TOKYO (BLOOMBERG) - Early last month at a sprawling factory on the highway connecting Hanoi to the Vietnamese port city of Haiphong, a single worker tested positive for Covid-19. The Delta variant was spreading swiftly through the South-east Asian nation at the time, and on Aug 4, provincial officials suspended work at the plant, run by an auto parts manufacturer.
An ocean away, Toyota Motor chief purchasing group officer Kazunari Kumakura was watching intently. The factory is operated by a key Toyota supplier and is one of Vietnam's biggest assemblers of wire harnesses - a basic but essential yoke for cables that holds the inner workings of a car together. As the infection at the facility disrupted operations, Toyota's inventories grew thin. Since July, the Japanese automaker had been examining its suppliers in the region, which has become a Covid-19 hot spot, on a daily basis to assess how dire things were getting.
Eventually, unable to secure a number of parts, including the wire harnesses from Vietnam and chips from Malaysia, Toyota succumbed. The world's No. 1 automaker shocked the market by announcing it would slash its output of cars in September by 40 per cent compared with previous production plans.
Toyota is now faced with the challenge of securing substitute parts and recovering lost output in time to meet an inventory-depleting level of global demand for cars. But, more broadly, the snarls that finally toppled one of the world's best-maintained supply chains have sparked deeper questions about whether the auto industry's strategies to prioritise efficiency and maintain minimal inventory will endure in the post-pandemic world.
Carmakers globally have lost revenue because shortages have slammed output. India's largest automaker by deliveries, Maruti Suzuki India, said volume would likely drop to about 40 per cent of normal this month and Tata Motors on Wednesday blamed "the recent lockdowns in East Asia" for worsening the supply situation. China's Nio has struggled with partners in Malaysia. Also in Japan, Suzuki Motor will cut vehicle production by 20 per cent this month while in Europe, Renault plans to halt assembly plants in Spain for as long as 61 days before the end of the year.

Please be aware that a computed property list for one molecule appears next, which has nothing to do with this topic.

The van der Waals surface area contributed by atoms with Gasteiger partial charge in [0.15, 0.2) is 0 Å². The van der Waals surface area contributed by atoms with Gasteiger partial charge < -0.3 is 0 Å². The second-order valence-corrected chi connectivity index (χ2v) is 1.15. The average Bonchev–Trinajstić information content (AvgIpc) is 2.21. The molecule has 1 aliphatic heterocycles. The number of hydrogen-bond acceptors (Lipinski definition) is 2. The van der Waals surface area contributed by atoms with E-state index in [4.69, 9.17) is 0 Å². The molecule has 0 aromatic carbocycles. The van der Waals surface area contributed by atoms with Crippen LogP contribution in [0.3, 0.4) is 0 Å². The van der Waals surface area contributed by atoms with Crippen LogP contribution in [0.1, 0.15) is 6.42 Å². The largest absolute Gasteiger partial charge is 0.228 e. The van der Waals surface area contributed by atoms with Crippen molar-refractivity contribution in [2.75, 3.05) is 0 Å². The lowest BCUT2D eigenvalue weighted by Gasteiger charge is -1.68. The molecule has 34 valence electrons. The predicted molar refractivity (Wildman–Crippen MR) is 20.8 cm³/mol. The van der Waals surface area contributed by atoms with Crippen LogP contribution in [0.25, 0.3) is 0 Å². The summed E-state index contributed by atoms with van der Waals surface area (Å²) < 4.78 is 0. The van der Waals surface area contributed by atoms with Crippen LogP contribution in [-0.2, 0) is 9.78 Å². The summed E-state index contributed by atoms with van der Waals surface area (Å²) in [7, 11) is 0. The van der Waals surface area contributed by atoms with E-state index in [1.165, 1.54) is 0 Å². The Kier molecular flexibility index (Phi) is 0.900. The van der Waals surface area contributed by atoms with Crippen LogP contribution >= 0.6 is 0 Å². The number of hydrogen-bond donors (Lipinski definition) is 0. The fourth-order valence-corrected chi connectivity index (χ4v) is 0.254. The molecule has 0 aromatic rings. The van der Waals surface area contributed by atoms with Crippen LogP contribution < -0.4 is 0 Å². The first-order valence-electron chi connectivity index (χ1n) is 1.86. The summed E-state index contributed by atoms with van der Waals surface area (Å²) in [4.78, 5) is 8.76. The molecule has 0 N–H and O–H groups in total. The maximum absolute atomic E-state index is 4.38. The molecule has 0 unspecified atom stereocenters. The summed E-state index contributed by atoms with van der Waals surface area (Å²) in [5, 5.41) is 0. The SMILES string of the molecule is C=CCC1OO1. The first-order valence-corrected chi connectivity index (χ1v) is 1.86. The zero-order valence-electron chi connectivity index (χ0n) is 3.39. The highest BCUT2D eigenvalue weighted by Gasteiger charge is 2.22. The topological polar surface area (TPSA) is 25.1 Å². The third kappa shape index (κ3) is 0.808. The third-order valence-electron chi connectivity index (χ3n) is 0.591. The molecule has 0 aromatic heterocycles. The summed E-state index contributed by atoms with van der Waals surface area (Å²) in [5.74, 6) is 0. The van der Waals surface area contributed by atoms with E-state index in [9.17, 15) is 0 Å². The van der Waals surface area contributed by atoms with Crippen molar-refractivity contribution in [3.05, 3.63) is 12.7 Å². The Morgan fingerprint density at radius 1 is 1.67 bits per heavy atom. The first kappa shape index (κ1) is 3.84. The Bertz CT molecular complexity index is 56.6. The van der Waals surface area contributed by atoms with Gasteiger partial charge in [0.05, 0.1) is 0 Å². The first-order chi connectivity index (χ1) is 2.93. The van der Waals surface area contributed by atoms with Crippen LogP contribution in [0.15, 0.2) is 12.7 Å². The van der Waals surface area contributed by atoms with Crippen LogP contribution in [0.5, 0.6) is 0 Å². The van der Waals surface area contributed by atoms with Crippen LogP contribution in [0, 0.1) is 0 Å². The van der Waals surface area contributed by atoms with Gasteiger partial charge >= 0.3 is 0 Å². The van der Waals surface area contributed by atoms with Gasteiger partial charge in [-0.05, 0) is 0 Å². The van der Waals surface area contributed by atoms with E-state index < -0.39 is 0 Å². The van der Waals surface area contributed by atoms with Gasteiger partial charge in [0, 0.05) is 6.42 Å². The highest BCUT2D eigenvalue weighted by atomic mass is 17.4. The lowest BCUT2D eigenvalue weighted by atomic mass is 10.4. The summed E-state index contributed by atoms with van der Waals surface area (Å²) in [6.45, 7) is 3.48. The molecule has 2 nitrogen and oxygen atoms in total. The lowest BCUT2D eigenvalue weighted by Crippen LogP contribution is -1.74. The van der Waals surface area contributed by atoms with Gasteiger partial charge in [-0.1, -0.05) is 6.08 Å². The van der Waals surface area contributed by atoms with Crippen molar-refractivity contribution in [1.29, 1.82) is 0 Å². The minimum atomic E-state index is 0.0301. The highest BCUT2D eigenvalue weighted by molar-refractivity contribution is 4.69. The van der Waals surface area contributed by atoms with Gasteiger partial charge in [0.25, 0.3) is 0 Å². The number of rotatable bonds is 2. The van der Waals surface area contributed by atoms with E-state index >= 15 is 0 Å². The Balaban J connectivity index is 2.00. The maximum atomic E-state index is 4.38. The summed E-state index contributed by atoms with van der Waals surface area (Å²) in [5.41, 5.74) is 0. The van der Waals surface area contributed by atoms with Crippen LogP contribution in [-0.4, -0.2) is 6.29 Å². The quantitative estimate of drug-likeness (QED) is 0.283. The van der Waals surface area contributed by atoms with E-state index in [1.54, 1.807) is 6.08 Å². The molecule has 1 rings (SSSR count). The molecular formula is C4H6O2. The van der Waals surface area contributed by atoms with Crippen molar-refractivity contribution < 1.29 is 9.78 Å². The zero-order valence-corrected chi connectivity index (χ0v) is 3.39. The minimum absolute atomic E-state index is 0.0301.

The car sector is accustomed to much thinner profit margins than those enjoyed by big technology companies, even after decades of trying to drive down costs, said Professor of Management Howard Yu at the Switzerland-based Institute for Management Development. Automakers strive to be lean, reducing redundancies and working out of regional hubs because it is more efficient, he said. "But to be resilient, you need a bit of redundancy. The Delta outbreak is exposing that this system is really vulnerable to external shocks."
Over the past decade, Japanese automakers have invested heavily in South-east Asia, looking to the region as a source of cheap labour and to supplement their China operations amid trade tensions with the United States. Thailand is a major production hub for Toyota, Mitsubishi Motors, Honda Motor and Nissan Motor. Those automakers make up about half of Thailand's vehicle production capacity and source a number of parts from neighbouring countries. Toyota alone works with suppliers that have more than 400 plants located in Malaysia and Vietnam, data compiled by Bloomberg shows.
That concentrated approach worked, until it did not. Midway through this year, South-east Asia began to grapple with one of the world's deadliest virus resurgences. Governments declared lockdowns and restricted business activities, at times halting entire plant operations upon the discovery of just a handful of confirmed cases.
Striking a Balance
For now, automotive suppliers in the nations are showing signs of getting on a path to recovery. Most staff at Sumitomo Electric's Hai Duong wire harness plant returned to work by around the second week of last month, according to the province's official television station. As at last week, Malaysia's chipmakers were essentially back to normal levels of operation and Toyota has said it expects to begin to recover lost production next month.
The question remaining is whether this supply chain disruption will spark a long-term shift at Toyota and other manufacturers' operations. Toyota was a pioneer of the so-called just-in-time system, a manufacturing workflow methodology aimed at reducing flow times and costs by keeping inventories super lean.
In the end, it comes down to striking a balance between efficiency and resilience, said Prof Yu. Certain parts do not seem critical until they "blow up production systems" because there are limited suppliers concentrated in a particular region. In a good quarter, dipping into profit to invest in rainy-day resilience is "what long-term perspective is about", he said. "And this isn't just a story of Toyota."